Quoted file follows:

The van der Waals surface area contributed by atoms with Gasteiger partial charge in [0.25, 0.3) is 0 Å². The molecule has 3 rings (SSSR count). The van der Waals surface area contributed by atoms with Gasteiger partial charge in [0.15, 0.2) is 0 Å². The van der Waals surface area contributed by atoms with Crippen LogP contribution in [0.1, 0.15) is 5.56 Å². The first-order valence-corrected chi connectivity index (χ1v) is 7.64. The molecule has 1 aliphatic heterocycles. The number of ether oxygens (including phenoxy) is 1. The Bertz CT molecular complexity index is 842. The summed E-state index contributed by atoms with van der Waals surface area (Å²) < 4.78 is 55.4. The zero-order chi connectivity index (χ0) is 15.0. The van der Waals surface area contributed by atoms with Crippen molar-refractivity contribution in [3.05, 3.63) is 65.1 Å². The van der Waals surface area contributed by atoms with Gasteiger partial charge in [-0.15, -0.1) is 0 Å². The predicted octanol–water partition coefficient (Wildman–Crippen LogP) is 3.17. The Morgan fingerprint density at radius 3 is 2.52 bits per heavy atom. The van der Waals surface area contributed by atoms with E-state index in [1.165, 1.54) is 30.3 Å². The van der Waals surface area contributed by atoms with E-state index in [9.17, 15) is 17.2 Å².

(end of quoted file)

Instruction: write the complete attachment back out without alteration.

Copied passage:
The van der Waals surface area contributed by atoms with Gasteiger partial charge in [0.25, 0.3) is 0 Å². The molecule has 3 rings (SSSR count). The van der Waals surface area contributed by atoms with Gasteiger partial charge in [0.15, 0.2) is 0 Å². The van der Waals surface area contributed by atoms with Crippen LogP contribution in [0.1, 0.15) is 5.56 Å². The first-order valence-corrected chi connectivity index (χ1v) is 7.64. The molecule has 1 aliphatic heterocycles. The number of ether oxygens (including phenoxy) is 1. The Bertz CT molecular complexity index is 842. The summed E-state index contributed by atoms with van der Waals surface area (Å²) < 4.78 is 55.4. The zero-order chi connectivity index (χ0) is 15.0. The van der Waals surface area contributed by atoms with Crippen molar-refractivity contribution in [3.05, 3.63) is 65.1 Å². The van der Waals surface area contributed by atoms with Gasteiger partial charge in [-0.15, -0.1) is 0 Å². The predicted octanol–water partition coefficient (Wildman–Crippen LogP) is 3.17. The Morgan fingerprint density at radius 3 is 2.52 bits per heavy atom. The van der Waals surface area contributed by atoms with E-state index in [1.165, 1.54) is 30.3 Å². The van der Waals surface area contributed by atoms with E-state index in [9.17, 15) is 17.2 Å².